Morocco: “Civil Society is Helping Us Reach Key Populations”
Dr. Mohammed Youbi, Director of the Department of Epidemiology and Infectious Diseases at Morocco’s Ministry of Health, spoke during the World Health Assembly 20-28 May of the progress the country has made in terms of health, but did not ignore the challenges that remain.
“In 2003, Morocco was the first country in the Middle East and North Africa region to sign a partnership with the Global Fund. In addition to public-sector actors, with the Ministry of Health at the forefront, this agreement also allowed for greater civil society involvement in combating the epidemics. Sixteen years later, thanks to the combined efforts of all partners, the results are clear.
On the HIV front, the number of people receiving antiretroviral treatment increased by a factor of 50 between 2003 and 2017; the number of new infections dropped by almost 25% between 2010 and 2018. As for tuberculosis, the mortality rate dropped by 59% between 1990 and 2017; the number of new infections fell by 27%; and the detection rate is now 86%. And it is important to remember that Morocco eliminated malaria in 2010, and treatment of the disease is now limited to a few imported cases.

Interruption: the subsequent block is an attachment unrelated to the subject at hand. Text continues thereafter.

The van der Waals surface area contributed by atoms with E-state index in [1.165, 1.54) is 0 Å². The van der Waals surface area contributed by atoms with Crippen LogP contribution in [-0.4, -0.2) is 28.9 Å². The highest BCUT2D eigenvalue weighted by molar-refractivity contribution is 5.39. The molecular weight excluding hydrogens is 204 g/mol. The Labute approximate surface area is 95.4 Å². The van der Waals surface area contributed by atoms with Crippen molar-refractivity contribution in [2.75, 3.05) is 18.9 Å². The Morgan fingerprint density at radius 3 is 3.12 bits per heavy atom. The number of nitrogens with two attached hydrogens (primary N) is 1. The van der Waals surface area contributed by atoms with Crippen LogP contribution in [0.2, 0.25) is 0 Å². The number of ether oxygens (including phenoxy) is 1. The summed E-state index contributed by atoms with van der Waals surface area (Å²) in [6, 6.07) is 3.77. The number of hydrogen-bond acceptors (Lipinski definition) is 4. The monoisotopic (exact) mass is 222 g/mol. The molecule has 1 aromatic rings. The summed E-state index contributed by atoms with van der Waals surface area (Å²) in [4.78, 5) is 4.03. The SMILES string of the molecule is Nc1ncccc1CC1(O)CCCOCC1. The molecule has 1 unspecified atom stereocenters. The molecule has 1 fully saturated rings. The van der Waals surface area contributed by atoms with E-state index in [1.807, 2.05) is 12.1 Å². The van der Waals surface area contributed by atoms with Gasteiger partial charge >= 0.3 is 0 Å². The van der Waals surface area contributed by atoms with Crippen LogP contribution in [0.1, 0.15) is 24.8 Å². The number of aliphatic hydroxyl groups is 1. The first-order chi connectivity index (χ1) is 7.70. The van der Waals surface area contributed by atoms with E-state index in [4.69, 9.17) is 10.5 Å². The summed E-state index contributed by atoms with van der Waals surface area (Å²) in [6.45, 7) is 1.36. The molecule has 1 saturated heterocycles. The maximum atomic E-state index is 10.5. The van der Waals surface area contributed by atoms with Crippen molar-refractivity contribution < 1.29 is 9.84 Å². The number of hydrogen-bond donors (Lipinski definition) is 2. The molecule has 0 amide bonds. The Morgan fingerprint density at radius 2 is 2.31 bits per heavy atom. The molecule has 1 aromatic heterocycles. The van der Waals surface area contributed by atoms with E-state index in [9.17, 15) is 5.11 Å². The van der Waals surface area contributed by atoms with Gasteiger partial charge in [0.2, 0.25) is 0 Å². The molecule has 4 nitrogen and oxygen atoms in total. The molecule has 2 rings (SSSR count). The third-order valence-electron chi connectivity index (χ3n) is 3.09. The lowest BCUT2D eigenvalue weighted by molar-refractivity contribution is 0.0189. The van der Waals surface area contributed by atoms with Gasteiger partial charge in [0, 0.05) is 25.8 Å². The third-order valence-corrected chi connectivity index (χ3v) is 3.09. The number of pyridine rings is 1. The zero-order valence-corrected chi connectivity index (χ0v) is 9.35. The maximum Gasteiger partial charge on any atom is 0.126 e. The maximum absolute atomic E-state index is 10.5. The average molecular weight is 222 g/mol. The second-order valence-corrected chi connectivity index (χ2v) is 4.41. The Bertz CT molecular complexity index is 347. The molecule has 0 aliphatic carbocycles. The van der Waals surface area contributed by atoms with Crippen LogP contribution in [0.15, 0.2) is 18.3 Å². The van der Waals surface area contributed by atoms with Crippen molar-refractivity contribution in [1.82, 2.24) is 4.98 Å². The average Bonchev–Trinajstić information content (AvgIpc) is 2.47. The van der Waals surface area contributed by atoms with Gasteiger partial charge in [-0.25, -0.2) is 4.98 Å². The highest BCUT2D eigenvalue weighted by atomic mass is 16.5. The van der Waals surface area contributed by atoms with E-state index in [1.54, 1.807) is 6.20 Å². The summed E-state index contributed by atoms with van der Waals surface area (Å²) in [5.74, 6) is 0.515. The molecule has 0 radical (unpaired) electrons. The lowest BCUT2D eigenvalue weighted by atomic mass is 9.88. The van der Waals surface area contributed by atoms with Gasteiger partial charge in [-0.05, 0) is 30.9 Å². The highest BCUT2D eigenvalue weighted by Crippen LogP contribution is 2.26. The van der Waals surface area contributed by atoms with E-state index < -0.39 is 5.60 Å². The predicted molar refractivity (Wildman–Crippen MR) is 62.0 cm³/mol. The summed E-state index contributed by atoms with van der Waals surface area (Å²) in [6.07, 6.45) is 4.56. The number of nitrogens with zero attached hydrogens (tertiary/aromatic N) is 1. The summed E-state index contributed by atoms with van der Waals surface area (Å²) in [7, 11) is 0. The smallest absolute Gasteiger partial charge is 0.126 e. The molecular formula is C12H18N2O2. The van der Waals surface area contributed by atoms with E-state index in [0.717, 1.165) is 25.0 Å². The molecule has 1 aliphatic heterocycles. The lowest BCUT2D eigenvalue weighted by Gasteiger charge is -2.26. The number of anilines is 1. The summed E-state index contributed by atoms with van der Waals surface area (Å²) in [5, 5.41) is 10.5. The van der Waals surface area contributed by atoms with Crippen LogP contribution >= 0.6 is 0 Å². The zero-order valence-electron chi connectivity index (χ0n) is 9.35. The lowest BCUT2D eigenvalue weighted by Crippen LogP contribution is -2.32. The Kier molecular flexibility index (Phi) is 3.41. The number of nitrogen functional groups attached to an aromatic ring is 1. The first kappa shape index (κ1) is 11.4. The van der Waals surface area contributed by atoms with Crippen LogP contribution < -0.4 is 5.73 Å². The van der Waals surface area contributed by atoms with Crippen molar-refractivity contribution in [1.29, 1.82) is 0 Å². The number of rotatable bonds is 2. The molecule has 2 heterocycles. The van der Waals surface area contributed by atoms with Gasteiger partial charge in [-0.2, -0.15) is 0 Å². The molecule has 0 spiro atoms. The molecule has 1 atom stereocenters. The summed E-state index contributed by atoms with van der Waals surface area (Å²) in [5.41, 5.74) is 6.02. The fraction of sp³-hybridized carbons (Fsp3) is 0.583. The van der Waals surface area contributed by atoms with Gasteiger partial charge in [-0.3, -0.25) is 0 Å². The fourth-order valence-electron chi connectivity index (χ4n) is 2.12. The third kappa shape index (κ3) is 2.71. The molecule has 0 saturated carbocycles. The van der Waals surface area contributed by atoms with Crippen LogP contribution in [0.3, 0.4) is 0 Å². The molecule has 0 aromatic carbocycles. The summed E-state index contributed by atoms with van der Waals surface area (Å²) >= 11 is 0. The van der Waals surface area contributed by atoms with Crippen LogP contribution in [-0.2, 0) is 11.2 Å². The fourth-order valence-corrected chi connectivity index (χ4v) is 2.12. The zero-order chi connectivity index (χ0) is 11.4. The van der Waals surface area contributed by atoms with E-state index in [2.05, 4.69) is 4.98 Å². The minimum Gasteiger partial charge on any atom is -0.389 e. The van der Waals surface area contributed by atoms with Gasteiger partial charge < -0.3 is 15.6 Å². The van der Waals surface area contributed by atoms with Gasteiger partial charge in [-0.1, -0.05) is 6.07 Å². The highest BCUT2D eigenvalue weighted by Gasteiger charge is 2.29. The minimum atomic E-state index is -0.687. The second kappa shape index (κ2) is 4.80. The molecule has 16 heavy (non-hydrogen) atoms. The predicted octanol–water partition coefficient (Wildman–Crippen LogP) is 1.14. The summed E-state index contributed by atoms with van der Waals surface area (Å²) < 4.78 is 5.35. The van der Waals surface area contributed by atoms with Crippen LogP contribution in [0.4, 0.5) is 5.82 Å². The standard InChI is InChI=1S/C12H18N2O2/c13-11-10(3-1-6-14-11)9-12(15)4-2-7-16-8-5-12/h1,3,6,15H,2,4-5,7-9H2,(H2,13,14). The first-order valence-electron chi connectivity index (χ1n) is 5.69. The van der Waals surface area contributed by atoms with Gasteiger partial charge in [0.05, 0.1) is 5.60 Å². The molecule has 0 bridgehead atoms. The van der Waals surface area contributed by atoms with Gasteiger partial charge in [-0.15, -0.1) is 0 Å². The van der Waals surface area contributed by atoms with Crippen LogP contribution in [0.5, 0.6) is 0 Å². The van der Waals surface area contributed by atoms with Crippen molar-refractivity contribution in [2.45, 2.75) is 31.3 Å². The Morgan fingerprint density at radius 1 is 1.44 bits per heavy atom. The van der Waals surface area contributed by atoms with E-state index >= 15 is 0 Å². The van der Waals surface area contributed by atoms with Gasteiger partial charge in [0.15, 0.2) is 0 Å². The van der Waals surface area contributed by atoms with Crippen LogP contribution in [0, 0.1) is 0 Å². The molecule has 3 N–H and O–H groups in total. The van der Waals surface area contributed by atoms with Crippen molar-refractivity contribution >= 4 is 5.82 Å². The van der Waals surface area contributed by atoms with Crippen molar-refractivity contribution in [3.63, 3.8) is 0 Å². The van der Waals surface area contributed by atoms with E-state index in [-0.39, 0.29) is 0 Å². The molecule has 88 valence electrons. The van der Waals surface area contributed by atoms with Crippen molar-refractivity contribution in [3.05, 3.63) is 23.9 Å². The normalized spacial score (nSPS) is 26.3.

But these numbers do not tell the whole story. Ministries, institutions, academics, practitioners, civil society and vulnerable groups have learned to work together to improve the health of Moroccans. The Global Fund has also provided crucial aid in some urgent situations and in terms of optimizing the supply chain for medicines.
It goes without saying that the results are positive overall, but we must step up our efforts even more in order to achieve the United Nations Sustainable Development Goal 3, and ahead of that, to meet the objectives of Health Plan Morocco 2025, which includes HIV measures such as progressing from the “three 90s” (the UNAIDS treatment targets) to the “three 95s” and eliminating mother-to-child transmission. From that perspective, Moroccan civil society plays a crucial role, together with our ministry, as it works most closely with the people most affected by the disease, who are still often stigmatized. Civil society also does remarkable work in guiding and supporting people with tuberculosis and in terms of encouraging those who have abandoned their treatment to return to it. The outcomes we have achieved are due, in part, to these partners.
The Global Fund Replenishment conference that will take place this coming October will be a decisive step for all countries in the region. The Kingdom of Morocco can be seen as an example in the fight against both epidemics. It has strengthened its health system to ensure the sustainability of the response as one of the health benefits enjoyed by Moroccans.”